Welcome, Guest. Please login or register.
December 12, 2018, 02:38:23 am

Login with username, password and session length


Members
Stats
  • Total Posts: 53244
  • Total Topics: 4417
  • Online Today: 59
  • Online Ever: 1314
  • (June 22, 2016, 05:23:42 am)
Users Online
Users: 0
Guests: 60
Total: 60

Welcome

Welcome to the Hep Forums, a round-the-clock discussion area for people who have Hepatitis B, C or a co-infection, their friends and family and others with questions about hepatitis and liver health. Check in frequently to read what others have to say, post your comments, and hopefully learn more about how you can reach your own health goals.

Privacy Warning: Please realize that these forums are open to all, and are fully searchable via Google and other search engines. If this concerns you, then do not use a username or avatar that are self-identifying in any way. We do not allow the deletion of anything you post in these forums, so think before you post.
  • The information shared in these forums, by moderators and members, is designed to complement, not replace, the relationship between an individual and his/her own physician.
  • All members of these forums are, by default, not considered to be licensed medical providers. If otherwise, users must clearly define themselves as such.
  • Product advertisement (including links); banners; and clinical trial, study or survey participation—is strictly prohibited by forums members unless permission has been secured from the Hep Forum Moderators.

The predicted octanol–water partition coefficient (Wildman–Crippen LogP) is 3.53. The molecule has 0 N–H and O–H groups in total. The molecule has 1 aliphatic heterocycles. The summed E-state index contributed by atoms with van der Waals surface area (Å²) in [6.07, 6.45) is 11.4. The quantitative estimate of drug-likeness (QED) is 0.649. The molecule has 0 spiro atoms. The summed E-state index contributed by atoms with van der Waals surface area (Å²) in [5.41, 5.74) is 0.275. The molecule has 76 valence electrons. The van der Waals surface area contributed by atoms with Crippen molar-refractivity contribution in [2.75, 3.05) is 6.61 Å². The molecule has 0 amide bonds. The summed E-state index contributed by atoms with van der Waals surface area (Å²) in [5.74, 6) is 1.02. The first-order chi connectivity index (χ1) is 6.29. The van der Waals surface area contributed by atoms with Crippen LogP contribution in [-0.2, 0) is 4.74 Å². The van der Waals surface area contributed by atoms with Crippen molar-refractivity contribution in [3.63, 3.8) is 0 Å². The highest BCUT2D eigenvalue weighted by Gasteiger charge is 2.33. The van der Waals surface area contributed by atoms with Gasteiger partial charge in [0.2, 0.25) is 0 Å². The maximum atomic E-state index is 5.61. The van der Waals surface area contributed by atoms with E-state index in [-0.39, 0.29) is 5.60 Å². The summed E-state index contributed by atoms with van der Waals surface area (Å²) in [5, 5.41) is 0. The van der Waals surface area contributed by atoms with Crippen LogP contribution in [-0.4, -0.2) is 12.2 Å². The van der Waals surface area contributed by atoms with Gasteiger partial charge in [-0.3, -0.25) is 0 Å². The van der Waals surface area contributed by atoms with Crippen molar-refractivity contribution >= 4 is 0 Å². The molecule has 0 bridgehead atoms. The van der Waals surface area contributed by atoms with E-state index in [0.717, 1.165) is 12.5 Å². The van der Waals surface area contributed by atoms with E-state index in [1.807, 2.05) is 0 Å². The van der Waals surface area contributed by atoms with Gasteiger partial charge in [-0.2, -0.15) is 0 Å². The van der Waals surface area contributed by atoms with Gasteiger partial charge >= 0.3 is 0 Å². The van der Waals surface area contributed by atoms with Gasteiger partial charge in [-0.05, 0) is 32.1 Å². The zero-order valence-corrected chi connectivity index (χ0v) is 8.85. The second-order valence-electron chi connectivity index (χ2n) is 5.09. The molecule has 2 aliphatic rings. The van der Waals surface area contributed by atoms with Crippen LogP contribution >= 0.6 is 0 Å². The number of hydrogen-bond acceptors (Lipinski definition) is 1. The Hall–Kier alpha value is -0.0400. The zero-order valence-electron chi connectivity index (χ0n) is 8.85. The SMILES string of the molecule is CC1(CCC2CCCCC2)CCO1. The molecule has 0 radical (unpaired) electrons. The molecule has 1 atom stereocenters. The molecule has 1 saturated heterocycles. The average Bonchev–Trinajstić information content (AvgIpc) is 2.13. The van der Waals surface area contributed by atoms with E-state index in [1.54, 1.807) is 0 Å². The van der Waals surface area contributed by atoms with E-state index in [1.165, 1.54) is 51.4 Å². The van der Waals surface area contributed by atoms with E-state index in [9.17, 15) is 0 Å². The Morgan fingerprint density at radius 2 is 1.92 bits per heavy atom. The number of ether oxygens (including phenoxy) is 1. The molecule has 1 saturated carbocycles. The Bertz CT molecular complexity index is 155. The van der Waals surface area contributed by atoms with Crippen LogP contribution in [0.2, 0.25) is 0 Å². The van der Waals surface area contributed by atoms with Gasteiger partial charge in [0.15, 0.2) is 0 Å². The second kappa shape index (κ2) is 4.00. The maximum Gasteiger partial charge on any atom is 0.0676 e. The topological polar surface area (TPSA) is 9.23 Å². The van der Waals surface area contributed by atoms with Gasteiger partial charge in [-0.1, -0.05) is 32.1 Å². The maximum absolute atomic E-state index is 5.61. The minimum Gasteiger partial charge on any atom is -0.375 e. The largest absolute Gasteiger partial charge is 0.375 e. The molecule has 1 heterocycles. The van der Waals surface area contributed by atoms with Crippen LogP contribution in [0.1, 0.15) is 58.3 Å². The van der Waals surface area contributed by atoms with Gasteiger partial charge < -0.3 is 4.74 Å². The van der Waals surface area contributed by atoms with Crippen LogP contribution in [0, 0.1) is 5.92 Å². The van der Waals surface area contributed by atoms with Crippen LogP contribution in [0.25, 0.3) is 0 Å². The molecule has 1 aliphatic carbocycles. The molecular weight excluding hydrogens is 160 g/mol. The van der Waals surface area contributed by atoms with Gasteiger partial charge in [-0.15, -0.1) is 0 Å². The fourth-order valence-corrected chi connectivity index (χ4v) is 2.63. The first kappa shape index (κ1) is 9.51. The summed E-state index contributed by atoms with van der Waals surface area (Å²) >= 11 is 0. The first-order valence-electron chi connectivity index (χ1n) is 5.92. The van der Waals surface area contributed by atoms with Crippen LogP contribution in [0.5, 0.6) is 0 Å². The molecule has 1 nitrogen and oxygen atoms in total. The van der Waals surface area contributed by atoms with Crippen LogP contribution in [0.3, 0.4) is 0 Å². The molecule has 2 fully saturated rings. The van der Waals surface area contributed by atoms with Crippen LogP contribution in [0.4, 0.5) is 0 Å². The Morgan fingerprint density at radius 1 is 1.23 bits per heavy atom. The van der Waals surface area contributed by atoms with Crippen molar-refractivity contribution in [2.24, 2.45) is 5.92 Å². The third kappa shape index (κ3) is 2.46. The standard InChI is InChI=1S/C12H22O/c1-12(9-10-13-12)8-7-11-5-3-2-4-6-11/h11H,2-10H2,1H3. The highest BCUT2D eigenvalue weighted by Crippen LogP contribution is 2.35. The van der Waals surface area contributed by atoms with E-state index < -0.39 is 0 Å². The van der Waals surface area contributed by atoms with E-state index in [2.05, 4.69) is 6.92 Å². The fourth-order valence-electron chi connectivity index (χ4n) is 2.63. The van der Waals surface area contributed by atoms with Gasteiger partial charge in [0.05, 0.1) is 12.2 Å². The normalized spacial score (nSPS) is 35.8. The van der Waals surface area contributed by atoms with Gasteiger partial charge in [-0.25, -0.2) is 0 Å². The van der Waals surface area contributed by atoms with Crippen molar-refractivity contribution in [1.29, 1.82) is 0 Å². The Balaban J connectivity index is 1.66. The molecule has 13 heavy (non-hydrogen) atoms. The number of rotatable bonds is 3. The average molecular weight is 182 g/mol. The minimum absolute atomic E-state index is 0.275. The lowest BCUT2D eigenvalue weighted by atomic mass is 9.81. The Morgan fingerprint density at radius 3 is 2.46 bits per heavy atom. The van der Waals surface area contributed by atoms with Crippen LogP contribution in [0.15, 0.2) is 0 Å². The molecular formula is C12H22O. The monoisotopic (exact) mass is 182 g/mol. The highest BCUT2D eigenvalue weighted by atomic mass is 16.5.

Finished Reading This? You can collapse this or any other box on this page by clicking the symbol in each box.

Author Topic: HIV, Hepatitis A/B/C Coinfection?  (Read 2692 times)

0 Members and 1 Guest are viewing this topic.

Offline Seiseki

  • Member
  • Posts: 3
HIV, Hepatitis A/B/C Coinfection?
« on: October 22, 2017, 05:34:52 pm »
Hello everyone;

Long story short. 7 months ago I had a risky sexual encounter (oral sex on a woman), from which I am sure I contracted HIV, although my test at 6 months was negative, my symptoms of seroconversion and following oportunistic infections leave no doubt of it, I am just waiting for my body to be able to produce antibodies to test positive. Two weeks after, and without my knowing  I was infected with the virus I had unprotected sex with a female and she was on her period, which I noticed after finishing the intercourse (penetrative vagina sex, no anal sex, no oral sex).

However, what compeles me here is not HIV itself. As I already mentioned the first risk took place 7 months ago and the second one 6 and a half months ago, after those I haven't had any kond of sex with nobody, neither protected nor unprotected.  have never had a tatto, or a piercing and I have never snorted nor injected drugs. So far I have had several negative tests for hepatitis a,b and c, being the las ones 28 weeks after risk 1 (oral) and 26 weeks after risk 2 (vaginal). So far I have't noticed the so most typical symptoms of hepatitis (jaundice), however, during several weeks I had an iron taste in my mouth and discomfrot on the right side of my torax, although they could be due to HIV. My questions are as follow:

1) How likely am I to contract Hep a,b and c during each risk I had
2) In a scenario where there is no coninfection between hep and HIV, what is the window period?
3) Would having HIV cause a delay in my production of antobodies for each hepatitis?
4) Which factors would cause the window period to increase?

Thanks for you answer.

Offline Lynn K

  • Global Moderator
  • Member